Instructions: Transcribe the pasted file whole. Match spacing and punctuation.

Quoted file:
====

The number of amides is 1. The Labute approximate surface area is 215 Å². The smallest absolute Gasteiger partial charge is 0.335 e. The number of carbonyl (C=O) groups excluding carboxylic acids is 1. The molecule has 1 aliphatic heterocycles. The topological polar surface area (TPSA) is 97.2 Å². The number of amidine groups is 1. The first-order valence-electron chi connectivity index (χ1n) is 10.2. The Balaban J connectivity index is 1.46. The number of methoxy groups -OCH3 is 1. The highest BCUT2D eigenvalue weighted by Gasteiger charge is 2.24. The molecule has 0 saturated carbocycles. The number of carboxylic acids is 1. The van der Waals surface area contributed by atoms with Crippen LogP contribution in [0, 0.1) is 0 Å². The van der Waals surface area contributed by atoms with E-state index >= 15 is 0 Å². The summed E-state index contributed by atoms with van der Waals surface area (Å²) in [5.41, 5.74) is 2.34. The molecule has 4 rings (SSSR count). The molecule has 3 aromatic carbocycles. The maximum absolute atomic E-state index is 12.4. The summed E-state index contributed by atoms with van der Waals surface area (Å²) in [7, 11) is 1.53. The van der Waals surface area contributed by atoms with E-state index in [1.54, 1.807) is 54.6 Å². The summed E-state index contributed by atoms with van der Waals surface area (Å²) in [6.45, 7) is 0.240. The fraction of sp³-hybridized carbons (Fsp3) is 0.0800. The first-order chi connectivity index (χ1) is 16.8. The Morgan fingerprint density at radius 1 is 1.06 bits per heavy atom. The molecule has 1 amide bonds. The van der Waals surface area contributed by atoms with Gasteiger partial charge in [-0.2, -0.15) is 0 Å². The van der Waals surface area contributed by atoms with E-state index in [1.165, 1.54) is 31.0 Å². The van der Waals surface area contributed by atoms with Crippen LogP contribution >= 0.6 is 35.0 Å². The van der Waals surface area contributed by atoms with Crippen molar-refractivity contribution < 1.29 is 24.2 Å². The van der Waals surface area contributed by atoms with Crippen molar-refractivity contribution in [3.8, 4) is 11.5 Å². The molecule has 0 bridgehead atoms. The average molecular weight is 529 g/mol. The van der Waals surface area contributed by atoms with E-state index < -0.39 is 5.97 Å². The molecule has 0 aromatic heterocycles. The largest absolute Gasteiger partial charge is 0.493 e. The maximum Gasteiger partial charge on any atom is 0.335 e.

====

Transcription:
The number of amides is 1. The Labute approximate surface area is 215 Å². The smallest absolute Gasteiger partial charge is 0.335 e. The number of carbonyl (C=O) groups excluding carboxylic acids is 1. The molecule has 1 aliphatic heterocycles. The topological polar surface area (TPSA) is 97.2 Å². The number of amidine groups is 1. The first-order valence-electron chi connectivity index (χ1n) is 10.2. The Balaban J connectivity index is 1.46. The number of methoxy groups -OCH3 is 1. The highest BCUT2D eigenvalue weighted by Gasteiger charge is 2.24. The molecule has 0 saturated carbocycles. The number of carboxylic acids is 1. The van der Waals surface area contributed by atoms with Crippen LogP contribution in [0, 0.1) is 0 Å². The van der Waals surface area contributed by atoms with E-state index >= 15 is 0 Å². The summed E-state index contributed by atoms with van der Waals surface area (Å²) in [5.41, 5.74) is 2.34. The molecule has 4 rings (SSSR count). The molecule has 3 aromatic carbocycles. The maximum absolute atomic E-state index is 12.4. The summed E-state index contributed by atoms with van der Waals surface area (Å²) in [7, 11) is 1.53. The van der Waals surface area contributed by atoms with E-state index in [1.54, 1.807) is 54.6 Å². The summed E-state index contributed by atoms with van der Waals surface area (Å²) in [6.45, 7) is 0.240. The fraction of sp³-hybridized carbons (Fsp3) is 0.0800. The first-order chi connectivity index (χ1) is 16.8. The Morgan fingerprint density at radius 1 is 1.06 bits per heavy atom. The molecule has 1 amide bonds. The van der Waals surface area contributed by atoms with Gasteiger partial charge in [-0.2, -0.15) is 0 Å². The van der Waals surface area contributed by atoms with E-state index in [1.165, 1.54) is 31.0 Å². The van der Waals surface area contributed by atoms with Crippen LogP contribution >= 0.6 is 35.0 Å². The van der Waals surface area contributed by atoms with Crippen molar-refractivity contribution < 1.29 is 24.2 Å². The van der Waals surface area contributed by atoms with Crippen molar-refractivity contribution in [3.8, 4) is 11.5 Å². The molecule has 0 bridgehead atoms. The average molecular weight is 529 g/mol. The van der Waals surface area contributed by atoms with E-state index < -0.39 is 5.97 Å². The molecule has 0 aromatic heterocycles. The largest absolute Gasteiger partial charge is 0.493 e. The maximum Gasteiger partial charge on any atom is 0.335 e.